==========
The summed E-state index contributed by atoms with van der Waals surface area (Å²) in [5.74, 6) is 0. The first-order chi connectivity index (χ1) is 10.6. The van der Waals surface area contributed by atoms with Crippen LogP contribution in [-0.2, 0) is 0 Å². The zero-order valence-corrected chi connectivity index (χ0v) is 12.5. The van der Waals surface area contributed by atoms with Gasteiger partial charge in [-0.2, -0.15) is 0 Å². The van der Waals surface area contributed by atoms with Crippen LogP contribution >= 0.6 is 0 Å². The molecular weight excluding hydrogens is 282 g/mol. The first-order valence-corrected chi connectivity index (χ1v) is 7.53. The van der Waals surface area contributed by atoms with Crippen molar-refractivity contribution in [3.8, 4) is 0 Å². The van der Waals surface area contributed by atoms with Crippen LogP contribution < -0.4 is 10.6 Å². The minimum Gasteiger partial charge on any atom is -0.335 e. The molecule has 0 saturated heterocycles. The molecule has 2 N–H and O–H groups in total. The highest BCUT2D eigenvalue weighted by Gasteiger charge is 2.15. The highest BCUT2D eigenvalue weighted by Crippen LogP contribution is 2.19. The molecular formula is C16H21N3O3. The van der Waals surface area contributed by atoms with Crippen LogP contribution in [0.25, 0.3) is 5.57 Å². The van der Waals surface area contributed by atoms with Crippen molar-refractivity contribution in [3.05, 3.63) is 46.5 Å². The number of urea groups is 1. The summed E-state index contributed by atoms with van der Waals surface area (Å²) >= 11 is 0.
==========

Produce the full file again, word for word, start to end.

The summed E-state index contributed by atoms with van der Waals surface area (Å²) in [5.74, 6) is 0. The first-order chi connectivity index (χ1) is 10.6. The van der Waals surface area contributed by atoms with Crippen LogP contribution in [-0.2, 0) is 0 Å². The zero-order valence-corrected chi connectivity index (χ0v) is 12.5. The van der Waals surface area contributed by atoms with Gasteiger partial charge in [-0.2, -0.15) is 0 Å². The van der Waals surface area contributed by atoms with Crippen LogP contribution >= 0.6 is 0 Å². The molecular weight excluding hydrogens is 282 g/mol. The first-order valence-corrected chi connectivity index (χ1v) is 7.53. The van der Waals surface area contributed by atoms with Crippen molar-refractivity contribution in [3.8, 4) is 0 Å². The van der Waals surface area contributed by atoms with Crippen LogP contribution < -0.4 is 10.6 Å². The minimum Gasteiger partial charge on any atom is -0.335 e. The molecule has 0 saturated heterocycles. The molecule has 2 N–H and O–H groups in total. The highest BCUT2D eigenvalue weighted by Gasteiger charge is 2.15. The highest BCUT2D eigenvalue weighted by Crippen LogP contribution is 2.19. The molecular formula is C16H21N3O3. The van der Waals surface area contributed by atoms with Crippen LogP contribution in [0.25, 0.3) is 5.57 Å². The van der Waals surface area contributed by atoms with Crippen molar-refractivity contribution in [3.05, 3.63) is 46.5 Å². The number of urea groups is 1. The summed E-state index contributed by atoms with van der Waals surface area (Å²) >= 11 is 0.